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posted by martyb on Sunday February 11 2018, @01:32AM   Printer-friendly
from the it's-past-time dept.

An op-ed written by Lori Garver, a former deputy administrator of NASA, suggests cancelling the Space Launch System in favor of Falcon Heavy and BFR:

SpaceX could save NASA and the future of space exploration

The successful launch of SpaceX's Falcon Heavy rocket is a game-changer that could actually save NASA and the future of space exploration. [...] Unfortunately, the traditionalists at NASA — and their beltway bandit allies — don't share this view and have feared this moment since the day the Falcon Heavy program was announced seven years ago.

The question to be answered in Washington now is why would Congress continue to spend billions of taxpayer dollars a year on a government-made rocket that is unnecessary and obsolete now that the private sector has shown they can do it for a fraction of the cost? [...] Once operational, SLS will cost NASA over $1 billion per launch. The Falcon Heavy, developed at zero cost to the taxpayer, would charge NASA approximately $100M per launch. In other words, NASA could buy 10 Falcon Heavy launches for the coat of one SLS launch — and invest the remainder in truly revolutionary and meaningful missions that advance science and exploration.

While SLS may be a "government-made rocket", the "beltway bandits", also known as Boeing, Lockheed Martin, Orbital ATK, and Aerojet Rocketdyne, are heavily involved in its development. The United Launch Alliance (Boeing + Lockheed Martin) have also shown that they can build their own expensive rocket: the Delta IV Heavy, which can carry less than half the payload to LEO of Falcon Heavy while costing over four times as much per launch.

NASA's marketing of how many elephants, locomotives and airplanes could be launched by various versions of SLS is a perfect example of the frivolity of developing, building and operating their own rocket. NASA advertises that it will be able to launch 12.5 elephants to LEO on Block I SLS, or 2.8 more elephants than the Falcon Heavy could launch. But if we are counting elephants — the planned Block II version of SLS could launch 30 elephants, while SpaceX's BFR could launch 34. Talk about significant.

Wait, what? 70 metric tons (SLS Block 1) / 63.8 metric tons (Falcon Heavy) = ~1.09717868339. 1.097 * (12.5 - 2.8) = ~10.6 elephants lifted by SLS Block 1 versus 9.7 for Falcon Heavy.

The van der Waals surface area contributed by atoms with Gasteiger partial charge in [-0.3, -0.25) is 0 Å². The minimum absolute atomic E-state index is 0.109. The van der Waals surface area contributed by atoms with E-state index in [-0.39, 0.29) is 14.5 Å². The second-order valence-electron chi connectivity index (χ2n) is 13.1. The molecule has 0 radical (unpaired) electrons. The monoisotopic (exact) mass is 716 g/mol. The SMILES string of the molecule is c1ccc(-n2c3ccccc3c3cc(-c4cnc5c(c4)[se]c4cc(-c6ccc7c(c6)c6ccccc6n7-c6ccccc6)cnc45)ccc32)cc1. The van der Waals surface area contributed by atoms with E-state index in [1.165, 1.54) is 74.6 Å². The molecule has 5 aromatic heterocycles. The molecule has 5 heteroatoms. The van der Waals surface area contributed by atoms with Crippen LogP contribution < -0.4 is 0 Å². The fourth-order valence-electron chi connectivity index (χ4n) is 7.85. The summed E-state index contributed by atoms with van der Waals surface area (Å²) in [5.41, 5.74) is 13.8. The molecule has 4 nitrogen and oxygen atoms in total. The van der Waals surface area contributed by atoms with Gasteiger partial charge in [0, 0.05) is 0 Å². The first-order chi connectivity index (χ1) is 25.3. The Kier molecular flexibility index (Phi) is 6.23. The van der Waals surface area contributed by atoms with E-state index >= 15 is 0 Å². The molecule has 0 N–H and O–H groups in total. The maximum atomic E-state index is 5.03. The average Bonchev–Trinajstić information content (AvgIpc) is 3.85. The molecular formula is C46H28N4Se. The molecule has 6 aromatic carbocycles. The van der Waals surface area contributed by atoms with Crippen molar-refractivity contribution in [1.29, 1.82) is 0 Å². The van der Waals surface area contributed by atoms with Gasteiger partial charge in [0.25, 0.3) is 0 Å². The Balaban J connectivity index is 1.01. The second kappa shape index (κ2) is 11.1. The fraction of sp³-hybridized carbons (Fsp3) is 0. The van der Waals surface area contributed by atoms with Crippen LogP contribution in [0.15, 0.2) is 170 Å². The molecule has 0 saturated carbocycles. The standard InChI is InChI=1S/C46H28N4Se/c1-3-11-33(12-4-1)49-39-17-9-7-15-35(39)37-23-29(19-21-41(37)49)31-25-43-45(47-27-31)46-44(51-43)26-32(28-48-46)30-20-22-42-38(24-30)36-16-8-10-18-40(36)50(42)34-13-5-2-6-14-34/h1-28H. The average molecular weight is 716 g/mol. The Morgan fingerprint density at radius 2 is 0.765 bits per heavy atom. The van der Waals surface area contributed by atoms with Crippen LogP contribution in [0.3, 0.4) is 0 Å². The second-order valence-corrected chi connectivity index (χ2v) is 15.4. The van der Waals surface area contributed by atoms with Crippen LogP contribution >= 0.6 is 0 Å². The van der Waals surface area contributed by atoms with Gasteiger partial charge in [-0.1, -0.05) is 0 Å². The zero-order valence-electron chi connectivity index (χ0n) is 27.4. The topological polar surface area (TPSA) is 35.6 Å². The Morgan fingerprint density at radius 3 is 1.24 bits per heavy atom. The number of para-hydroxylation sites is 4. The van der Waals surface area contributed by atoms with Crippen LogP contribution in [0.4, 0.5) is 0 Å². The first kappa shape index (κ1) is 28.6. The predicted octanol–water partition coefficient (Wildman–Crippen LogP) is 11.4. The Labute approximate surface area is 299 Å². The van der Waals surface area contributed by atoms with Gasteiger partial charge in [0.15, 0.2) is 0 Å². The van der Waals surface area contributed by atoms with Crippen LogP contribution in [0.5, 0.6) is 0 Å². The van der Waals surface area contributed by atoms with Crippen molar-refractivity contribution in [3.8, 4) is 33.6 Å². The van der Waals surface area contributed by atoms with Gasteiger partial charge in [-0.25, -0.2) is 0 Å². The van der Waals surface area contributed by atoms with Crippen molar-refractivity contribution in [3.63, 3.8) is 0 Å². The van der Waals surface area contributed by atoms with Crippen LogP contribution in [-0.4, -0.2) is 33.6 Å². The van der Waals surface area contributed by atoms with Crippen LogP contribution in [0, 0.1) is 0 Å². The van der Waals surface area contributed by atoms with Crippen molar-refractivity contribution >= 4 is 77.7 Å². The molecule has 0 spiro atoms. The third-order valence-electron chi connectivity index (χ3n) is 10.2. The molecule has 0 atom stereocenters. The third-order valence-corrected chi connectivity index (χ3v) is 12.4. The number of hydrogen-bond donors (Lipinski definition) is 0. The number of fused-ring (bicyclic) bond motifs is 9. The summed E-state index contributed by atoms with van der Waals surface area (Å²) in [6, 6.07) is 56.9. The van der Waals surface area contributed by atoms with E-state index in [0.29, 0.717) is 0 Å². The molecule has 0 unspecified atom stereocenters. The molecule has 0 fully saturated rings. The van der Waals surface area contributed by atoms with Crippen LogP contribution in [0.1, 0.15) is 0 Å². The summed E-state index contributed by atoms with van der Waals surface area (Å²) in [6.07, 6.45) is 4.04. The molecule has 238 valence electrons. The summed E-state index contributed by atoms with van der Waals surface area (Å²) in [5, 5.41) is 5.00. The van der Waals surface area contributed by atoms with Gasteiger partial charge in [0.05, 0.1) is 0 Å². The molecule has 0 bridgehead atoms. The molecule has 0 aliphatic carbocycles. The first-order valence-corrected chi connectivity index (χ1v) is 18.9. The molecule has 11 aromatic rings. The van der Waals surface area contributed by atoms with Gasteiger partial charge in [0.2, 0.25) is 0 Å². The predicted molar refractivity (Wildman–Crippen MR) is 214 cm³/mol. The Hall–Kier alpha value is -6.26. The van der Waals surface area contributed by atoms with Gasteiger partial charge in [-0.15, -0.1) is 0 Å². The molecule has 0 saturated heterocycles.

NASA documents list 12 elephants for SLS Block 1 (70 metric tons), and 22 for SLS Block 2 (130 metric tons). The author might have lifted some numbers from a Business Insider article that (incorrectly) estimates that 12.5 elephants can be lifted by Falcon Heavy, while SLS Block 2 can lift 30 elephants, and 34 for BFR. Perhaps we are dealing with a mix of adult and juvenile elephants?

Regarding the Falcon Heavy maiden flight, Lori Garver had this to say on Twitter about the Tesla dummy payload (which has attracted some criticism):

I was told by a SpaceX VP at the launch that they offered free launches to NASA, Air Force etc. but got no takers. A student developed experiment or early tech demo could have led to even more new knowledge from the mission. The Tesla gimmick was the backup.

However, the offer may have been informal, or made too close to the launch date. And Elon Musk himself guessed that the Falcon Heavy maiden launch had a 50% chance of succeeding.

While skeptical of Elon Musk's plans to get humans to Mars by 2024, she also says that NASA employees often dismissed the Falcon Heavy launch as "never going to happen".

Now it has happened.

Here's a refresher on the costs of SLS development:


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  • (Score: 3, Interesting) by Runaway1956 on Sunday February 11 2018, @08:26AM (2 children)

    by Runaway1956 (2926) Subscriber Badge on Sunday February 11 2018, @08:26AM (#636300) Homepage Journal

    The more often that you do something, the better you are at doing it.

    I don't remember how many space shuttles we launched, before they started blowing up. IMO, we were using flawed technology, but got really really lucky with it. Thus, the first part of my reaction. Maybe we shouldn't defund the SLS, because that tech may prove to be more reliable, in the long run. I don't really believe that, but we can't know what we are going to learn tomorrow, or next year, or in the next ten years.

    A hundred years from now, people living out there are going to look back, and laugh at our primitive technology.

    --
    Through a Glass, Darkly -George Patton
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  • (Score: 1) by khallow on Sunday February 11 2018, @05:25PM

    by khallow (3766) Subscriber Badge on Sunday February 11 2018, @05:25PM (#636384) Journal

    Maybe we shouldn't defund the SLS, because that tech may prove to be more reliable, in the long run.

    Launch frequency kills that argument. They aren't launching often enough to become more reliable. They aren't launching enough even to show that their current approach (massive simulation studies) is safe enough to use in designing rockets. This is not academic. They played the same games with the Space Shuttle, including a ridiculous estimate of the likelihood of failure prior to the first Shuttle accident (destruction of Challenger at launch and the loss of seven astronauts). The physicist, Richard Feynman participated in the official review of why the Challenger accident and had this [nasa.gov] to say: